To further place the 1909 season in context, I examined a league of total parity. That is, all the teams finished with a 0.500 record. In this scenario, the chances of at least one 22-game sweep occurring over 111 parity league seasons is only 0.0015 or 1 in 675. So, this suggests that in seasons where there is competitive balance, the chance of a sweep occurring is low.

Conversely, less competitive balance results in higher prob­abilities of a sweep. In fact, even small deviations from parity result in significantly higher probabilities. For example, consider a league with a 0.600 team, a 0.400 team, and six 0.500 teams every season. This would result in about a 1 in 20 chance over 111 seasons. This is 34 times the likelihood of a total parity league.

The difference between the top and bottom team is not the only difference that matters. Since each team plays each other, the deviation across all eight teams contributes to increasing the likelihood of a sweep occurring. The standard deviation of Win% from the 1909 NL season is 0.159. I calculated the other near­ sweep years’ standard deviation along with their sweep probabili­ties. Table 6 compares these seasons.

Table 6 illustrates how changes in the Win% standard devia­tion impact the probability of a season sweep occurring. The 1927 AL deviation may appear only slightly smaller than the 1909 NL, but statistically the difference is substantial. In the 1927 AL, the Yankees did dominate but the other teams in the mix did not, at least not to the same extent as the 1909 NL teams. In the 1909 NL, there were three teams over .600 and three teams below .400. In the 1927 AL, only the Yankees were above .600 and only two teams were below .400. So, in this comparison, the 1927 AL was more competitively balanced (I am sure we have never heard that before) and results in a lower standard deviation.

This lower deviation subsequently results in a season-sweep probability of 0.0192, considerably less than 1909’s. However, like the 1909 NL, 111 seasons of 1927 AL would result in a very high probability of a 22-game sweep. This is not quite the case for the 1937 NL. While the 1937 NL had two teams above .600 and two teams below 0.400, the spread was tighter. In fact, the top team was only 0.625 and the last-place team was 0.364. With 111 seasons like the 1937 NL, the probability of a sweep is much less than 50%.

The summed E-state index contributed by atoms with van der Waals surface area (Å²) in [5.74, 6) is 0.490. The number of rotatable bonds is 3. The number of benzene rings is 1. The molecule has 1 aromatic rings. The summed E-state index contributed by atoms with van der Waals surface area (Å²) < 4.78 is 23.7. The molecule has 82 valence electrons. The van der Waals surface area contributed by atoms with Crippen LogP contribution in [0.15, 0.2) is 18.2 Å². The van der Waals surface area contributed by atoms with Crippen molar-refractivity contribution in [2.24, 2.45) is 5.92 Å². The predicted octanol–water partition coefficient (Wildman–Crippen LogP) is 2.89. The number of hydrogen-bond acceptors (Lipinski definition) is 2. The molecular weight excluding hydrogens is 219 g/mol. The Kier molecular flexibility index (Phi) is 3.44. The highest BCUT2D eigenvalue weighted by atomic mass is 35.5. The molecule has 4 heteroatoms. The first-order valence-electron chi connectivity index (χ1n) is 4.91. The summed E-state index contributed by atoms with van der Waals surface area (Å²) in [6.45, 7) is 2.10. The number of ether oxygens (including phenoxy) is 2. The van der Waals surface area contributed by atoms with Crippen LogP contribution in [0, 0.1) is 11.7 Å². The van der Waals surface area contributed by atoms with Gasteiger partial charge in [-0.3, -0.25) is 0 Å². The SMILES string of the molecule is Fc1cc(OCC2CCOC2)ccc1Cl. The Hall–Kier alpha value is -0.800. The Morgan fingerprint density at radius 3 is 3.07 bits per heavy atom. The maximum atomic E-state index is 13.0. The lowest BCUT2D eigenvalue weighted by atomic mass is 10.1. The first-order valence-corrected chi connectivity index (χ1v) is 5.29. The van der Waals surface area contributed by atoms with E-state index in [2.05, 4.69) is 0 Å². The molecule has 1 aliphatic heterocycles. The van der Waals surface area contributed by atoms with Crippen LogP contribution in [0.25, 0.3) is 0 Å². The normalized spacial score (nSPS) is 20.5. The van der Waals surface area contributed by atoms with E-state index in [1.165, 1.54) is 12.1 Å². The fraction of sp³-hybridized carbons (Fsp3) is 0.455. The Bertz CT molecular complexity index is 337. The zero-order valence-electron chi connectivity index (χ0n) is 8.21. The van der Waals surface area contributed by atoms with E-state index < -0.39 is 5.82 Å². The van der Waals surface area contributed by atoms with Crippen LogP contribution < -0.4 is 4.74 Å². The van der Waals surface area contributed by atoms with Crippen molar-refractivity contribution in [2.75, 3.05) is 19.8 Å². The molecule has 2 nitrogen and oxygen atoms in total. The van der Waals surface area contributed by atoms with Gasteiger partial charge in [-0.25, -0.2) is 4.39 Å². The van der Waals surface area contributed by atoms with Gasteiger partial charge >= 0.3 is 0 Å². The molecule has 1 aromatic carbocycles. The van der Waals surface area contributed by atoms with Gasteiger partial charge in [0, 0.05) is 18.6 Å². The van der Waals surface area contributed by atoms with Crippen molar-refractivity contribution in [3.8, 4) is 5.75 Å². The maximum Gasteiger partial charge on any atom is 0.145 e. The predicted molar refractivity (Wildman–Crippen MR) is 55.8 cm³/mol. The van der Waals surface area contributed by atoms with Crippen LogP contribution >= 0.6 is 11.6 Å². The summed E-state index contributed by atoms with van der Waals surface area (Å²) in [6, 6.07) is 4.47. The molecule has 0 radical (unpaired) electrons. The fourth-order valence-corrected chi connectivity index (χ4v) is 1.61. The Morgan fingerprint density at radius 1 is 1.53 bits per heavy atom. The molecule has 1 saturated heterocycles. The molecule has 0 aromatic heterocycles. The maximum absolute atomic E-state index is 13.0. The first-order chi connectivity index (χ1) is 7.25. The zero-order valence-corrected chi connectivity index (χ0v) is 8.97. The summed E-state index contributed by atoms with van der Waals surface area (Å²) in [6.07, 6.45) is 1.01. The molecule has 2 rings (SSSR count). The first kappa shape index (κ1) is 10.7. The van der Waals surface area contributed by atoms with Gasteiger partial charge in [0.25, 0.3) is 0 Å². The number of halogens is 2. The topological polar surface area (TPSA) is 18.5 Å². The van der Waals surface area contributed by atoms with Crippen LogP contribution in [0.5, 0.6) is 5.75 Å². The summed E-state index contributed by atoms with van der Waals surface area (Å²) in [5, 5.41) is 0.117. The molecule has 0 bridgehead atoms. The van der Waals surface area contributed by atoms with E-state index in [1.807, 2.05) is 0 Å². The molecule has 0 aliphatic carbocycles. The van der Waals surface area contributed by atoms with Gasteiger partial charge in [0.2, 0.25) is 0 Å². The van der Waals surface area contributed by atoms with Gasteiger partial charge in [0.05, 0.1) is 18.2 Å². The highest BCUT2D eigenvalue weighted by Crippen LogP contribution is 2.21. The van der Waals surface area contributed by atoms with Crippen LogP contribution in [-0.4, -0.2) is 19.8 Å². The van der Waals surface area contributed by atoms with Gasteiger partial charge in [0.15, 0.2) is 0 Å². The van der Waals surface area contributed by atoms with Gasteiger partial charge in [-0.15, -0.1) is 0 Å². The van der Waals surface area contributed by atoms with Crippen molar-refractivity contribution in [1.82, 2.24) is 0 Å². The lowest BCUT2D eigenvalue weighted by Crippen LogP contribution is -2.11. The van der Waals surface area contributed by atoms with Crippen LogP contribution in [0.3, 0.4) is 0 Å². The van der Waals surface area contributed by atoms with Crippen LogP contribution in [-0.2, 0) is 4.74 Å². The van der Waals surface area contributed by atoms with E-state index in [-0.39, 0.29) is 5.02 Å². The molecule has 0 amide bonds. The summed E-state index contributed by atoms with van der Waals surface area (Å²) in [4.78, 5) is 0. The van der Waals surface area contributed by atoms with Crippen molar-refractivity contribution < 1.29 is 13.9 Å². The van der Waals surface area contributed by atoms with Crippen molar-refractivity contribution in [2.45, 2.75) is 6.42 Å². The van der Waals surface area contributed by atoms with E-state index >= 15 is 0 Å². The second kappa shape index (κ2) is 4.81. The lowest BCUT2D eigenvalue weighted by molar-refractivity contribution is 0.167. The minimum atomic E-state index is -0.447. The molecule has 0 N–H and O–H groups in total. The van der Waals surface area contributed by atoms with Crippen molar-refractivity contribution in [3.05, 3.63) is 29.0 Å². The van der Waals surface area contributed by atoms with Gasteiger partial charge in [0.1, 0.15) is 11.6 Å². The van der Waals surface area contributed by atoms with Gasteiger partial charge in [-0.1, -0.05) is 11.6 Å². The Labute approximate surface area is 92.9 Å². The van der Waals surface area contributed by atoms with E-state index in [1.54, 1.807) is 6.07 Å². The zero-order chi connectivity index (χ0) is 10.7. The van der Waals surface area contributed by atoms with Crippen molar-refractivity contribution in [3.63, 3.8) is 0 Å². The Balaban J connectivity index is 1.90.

So where are we? Some seasons produce a high likelihood of sweeps while others produce hardly any chance. Using these near-sweep seasons as our test sample is probably not reason­able, simply for the fact that they produced matchups resulting in 21-1 records.

Yet it is important to point out that collectively these four league seasons alone had a 1 in 10 chance (0.0996) of producing at least one season sweep. And, we still have to account for another 107 league seasons. One can reasonably assume that at least some of those other seasons will have high standard deviations. Any additional poor competitive balance sea­sons would contribute heavily to the chances of a sweep occur­ring, thus supporting my initial hypothesis that a 22-game sweep should have occurred.

With four seasons already accounted for, the next step was to examine the remaining 107 seasons of data. Examining each season’s records proved informative. The standard deviations of unadjusted Win% for all 111 league seasons ranged from 0.049 to 0.159 with an average of 0.101. As it turns out, the highest stan­dard-deviation season was the 1909 NL! (With my sample of four containing an outlier, my hypothesis was in jeopardy.) In that season, the difference between the first- and last-place team’s Win% was .430 or 65.5 games back.

This was not the largest dif­ferential. That occurred in the 1906 NL, with the Cubs having a .439 differential over the Beaneaters (Braves), who were 66.5 games back. The smallest deviation (.049) occurred in the 1915 NL, where the Phillies’ differential over the Giants was only .138, a mere 21 games back.